...Book Review ...Fiction
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by Jack Alchemy and David Gershator
For the first time, MAG RACK highlights online mags.
Suggestions re sites welcome. Forward to firstname.lastname@example.org
Review copies of printed mags via domestic US Postal Sevice to:
PO Box 303353
St. Thomas, VI 00803-3353
The Heron's Nest is a 15 year old online haiku mag, now archived back to its founding year. It appears online quarterly, but the editors haven't given up on paper yet. An annual anthology comes out in April. The Heron's Nest is a good place to start for those who like their poems small and succinct. Old hands and beginning"haiku master" represented.
Some stand outs in the March 2014 edition: the Editor's Choice Award went to Bob Lucky (Ethiopia):leap year
once a year my brother dies
no matter what
And here's a few additional Gershator picks:
Mark loves Mary forever--
Jay Friedenberg (New York)
"You are here"
Barbara Snow (Oregon)
paul m. (Rhode Island)
Jack Alchemy says, "For the non reading public of the future, haiku is a great format."------------------------------------------------------
In the June 2014 issue of Pedestal (the next comes out in December), editors Bruce Boston and Marge Simon selected 15 poems and prose poems, "strange tales, inventions, and observations," which they call speculative poetry. A surreal, archetypal, and mythic cast pervades these pieces. Check out Jocko Beniot's "Kafka's Notebook" and Lee Ballentine's long poem "Ultima Thule"-- here's the first stanza, off and running:out of the solitary spirits
out of their solitary treasons
out of the fallen cake of knowledge
and the sweet lens of forgetfulness
Editors John Amen and Daniel Y. Harris selected three "Hybrid/multi-genre works," which in this particular issue are all short fiction that purport to cross the border into non-fiction and memoir: Chris Deliso's "Some notes on the inflection of 'lobster'," a clever mock academic treatise on language; Andrei Gurianu's "The Distant Beautiful," a kind of memoir, written in the poetic and philosophically cliche spirit of the young romantic; and Stephen Dawson's "Kujawski's "The Myth of Religion," a "transcript" of a professor reading a (fake) paper by Igor Kujawski, "a scholar who needs no introduction" (the introduction follows of course). The so-called transcript includes deletions, garbled words, comments, digressions....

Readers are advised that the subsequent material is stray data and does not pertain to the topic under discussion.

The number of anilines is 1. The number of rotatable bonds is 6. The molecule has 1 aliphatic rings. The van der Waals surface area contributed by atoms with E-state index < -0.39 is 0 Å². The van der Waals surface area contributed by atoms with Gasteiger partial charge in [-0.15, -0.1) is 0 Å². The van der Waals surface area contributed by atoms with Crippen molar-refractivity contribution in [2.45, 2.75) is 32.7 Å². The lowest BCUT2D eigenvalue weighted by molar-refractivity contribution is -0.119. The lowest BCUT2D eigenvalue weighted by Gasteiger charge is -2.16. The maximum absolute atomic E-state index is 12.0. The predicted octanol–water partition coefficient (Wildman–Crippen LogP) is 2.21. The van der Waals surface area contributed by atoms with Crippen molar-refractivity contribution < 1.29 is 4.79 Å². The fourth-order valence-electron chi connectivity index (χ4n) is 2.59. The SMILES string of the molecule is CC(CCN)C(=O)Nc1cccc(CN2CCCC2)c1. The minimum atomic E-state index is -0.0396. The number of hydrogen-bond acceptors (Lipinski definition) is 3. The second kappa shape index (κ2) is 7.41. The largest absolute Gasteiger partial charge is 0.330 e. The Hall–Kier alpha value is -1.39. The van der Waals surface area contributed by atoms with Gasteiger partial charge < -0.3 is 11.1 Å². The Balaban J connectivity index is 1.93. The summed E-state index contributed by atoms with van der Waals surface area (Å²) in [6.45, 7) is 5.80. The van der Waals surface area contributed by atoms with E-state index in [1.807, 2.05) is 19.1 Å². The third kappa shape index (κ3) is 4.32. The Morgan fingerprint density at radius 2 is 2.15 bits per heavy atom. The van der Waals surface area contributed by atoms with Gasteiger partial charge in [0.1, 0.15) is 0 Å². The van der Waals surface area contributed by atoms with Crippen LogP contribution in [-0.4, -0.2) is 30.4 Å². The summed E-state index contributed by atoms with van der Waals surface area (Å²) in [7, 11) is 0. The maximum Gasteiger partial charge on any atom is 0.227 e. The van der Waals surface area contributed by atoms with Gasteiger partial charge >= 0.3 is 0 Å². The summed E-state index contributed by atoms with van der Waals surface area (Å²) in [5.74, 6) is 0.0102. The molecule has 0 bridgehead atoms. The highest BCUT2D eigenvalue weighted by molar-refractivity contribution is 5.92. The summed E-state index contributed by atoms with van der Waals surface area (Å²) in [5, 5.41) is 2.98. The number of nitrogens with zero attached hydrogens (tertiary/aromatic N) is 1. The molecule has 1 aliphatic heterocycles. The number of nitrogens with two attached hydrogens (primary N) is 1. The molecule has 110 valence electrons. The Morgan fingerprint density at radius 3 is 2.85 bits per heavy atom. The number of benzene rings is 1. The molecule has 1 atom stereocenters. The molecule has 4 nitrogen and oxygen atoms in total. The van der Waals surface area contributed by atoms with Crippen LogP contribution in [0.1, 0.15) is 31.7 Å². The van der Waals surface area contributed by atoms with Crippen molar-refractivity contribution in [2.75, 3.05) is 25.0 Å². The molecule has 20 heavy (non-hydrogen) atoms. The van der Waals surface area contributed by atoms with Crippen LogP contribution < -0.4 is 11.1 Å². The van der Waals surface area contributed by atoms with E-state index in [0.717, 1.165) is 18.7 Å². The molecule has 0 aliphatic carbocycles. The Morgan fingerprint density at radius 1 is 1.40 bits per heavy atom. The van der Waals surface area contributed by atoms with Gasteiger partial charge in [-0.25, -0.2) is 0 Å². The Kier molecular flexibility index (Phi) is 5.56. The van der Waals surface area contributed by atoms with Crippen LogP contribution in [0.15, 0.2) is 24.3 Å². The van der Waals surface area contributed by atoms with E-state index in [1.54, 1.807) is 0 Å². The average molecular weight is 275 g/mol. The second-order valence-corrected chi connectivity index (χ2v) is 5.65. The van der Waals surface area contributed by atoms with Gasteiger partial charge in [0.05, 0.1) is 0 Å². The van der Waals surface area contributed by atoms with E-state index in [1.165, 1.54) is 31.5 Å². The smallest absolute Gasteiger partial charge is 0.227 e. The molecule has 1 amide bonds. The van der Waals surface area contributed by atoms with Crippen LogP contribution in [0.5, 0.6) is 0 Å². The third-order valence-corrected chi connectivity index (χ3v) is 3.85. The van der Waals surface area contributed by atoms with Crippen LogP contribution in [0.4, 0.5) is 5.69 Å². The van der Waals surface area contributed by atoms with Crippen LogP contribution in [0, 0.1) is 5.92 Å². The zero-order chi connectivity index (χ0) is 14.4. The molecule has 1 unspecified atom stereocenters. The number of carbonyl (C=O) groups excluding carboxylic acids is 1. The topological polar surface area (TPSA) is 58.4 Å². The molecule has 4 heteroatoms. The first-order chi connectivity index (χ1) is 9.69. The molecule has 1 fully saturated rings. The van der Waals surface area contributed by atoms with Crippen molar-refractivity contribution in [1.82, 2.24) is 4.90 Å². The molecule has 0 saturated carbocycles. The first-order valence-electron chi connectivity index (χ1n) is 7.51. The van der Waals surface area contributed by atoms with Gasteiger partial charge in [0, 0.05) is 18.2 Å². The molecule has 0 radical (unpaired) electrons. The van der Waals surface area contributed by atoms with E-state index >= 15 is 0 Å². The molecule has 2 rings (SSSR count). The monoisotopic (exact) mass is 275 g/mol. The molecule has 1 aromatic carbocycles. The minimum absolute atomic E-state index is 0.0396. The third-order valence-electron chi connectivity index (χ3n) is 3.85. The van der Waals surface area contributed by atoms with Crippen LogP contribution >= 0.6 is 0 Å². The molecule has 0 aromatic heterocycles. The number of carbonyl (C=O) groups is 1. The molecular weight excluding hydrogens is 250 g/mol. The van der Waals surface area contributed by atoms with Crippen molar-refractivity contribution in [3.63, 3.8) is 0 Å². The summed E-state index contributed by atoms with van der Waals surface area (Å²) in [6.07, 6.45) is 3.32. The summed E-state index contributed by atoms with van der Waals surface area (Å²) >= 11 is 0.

Eleven appreciative book reviews round out the mag on a high note.
The winter 2013-2014 issue of Mad Hatter's Review features a wide range of visual art--photographs, prints, drawings, abstract and folk art--plus an extraordinary series of intricate tapestries by Shawne Major.
Multimedia pieces include videos of Andrew Keating's drawings, animated; Carol Novack and Jean Detheux's shimmering dream death meditation; and audio clips of musical compositions and poetry read to music.
Among the fiction offerings, Dawn Wilson's rant at the cultural wrecking ball, "Atlas, Holding Out," Meg Tuite's short takes on childhood, and Susan Tepper's "String," a classic tale of understated desperation. A one act play by Yussef El Guindi, "The Review," embraces personal, political, and writerly concerns--funny and poignant, reads like a short story.
The poetry (by 56 poets!) leans to a selection influenced by the use of disjunction, displacement, experimental line breaks, abstraction and "poetic" language which on occasion, despite the emphasis on technique and vivid imagery, can come across as dry and soulless rather than engaging. Among the many poems that grabbed our attention were those by Fedor Svarovsky, translated by Alex Cigale, represented by two arresting narratives with a surreal science fiction quality and one tongue-in-cheek praise poem for an office functionary. (For more about the poet, the non-fiction section includes an article by Peter Golub and Alex Cigale.)
John Amen's poems are fresh, yet down to earth and accessible. From "self-portrait advent of autumn"...you've abandoned one riddle for another
you're playing yr part
until some sensitive god on a fast track
singles you out for yr 13th labor
Rob Talbert's off beat narratives zig zag onto another plane in a mix of lyricism, surrealism, and humor. From "Galloping":Everything meets somewhere:
a mouse and a broom, a deer and a car.
Mad Hatter's editors and guest editors provide a rich, varied smorgasbord--an array of offerings in several styles and genres, both literary and artistic. The format is good for dipping or systematic exploration, with easy access by genre and specific contributor.
Altogether, an impressive undertaking.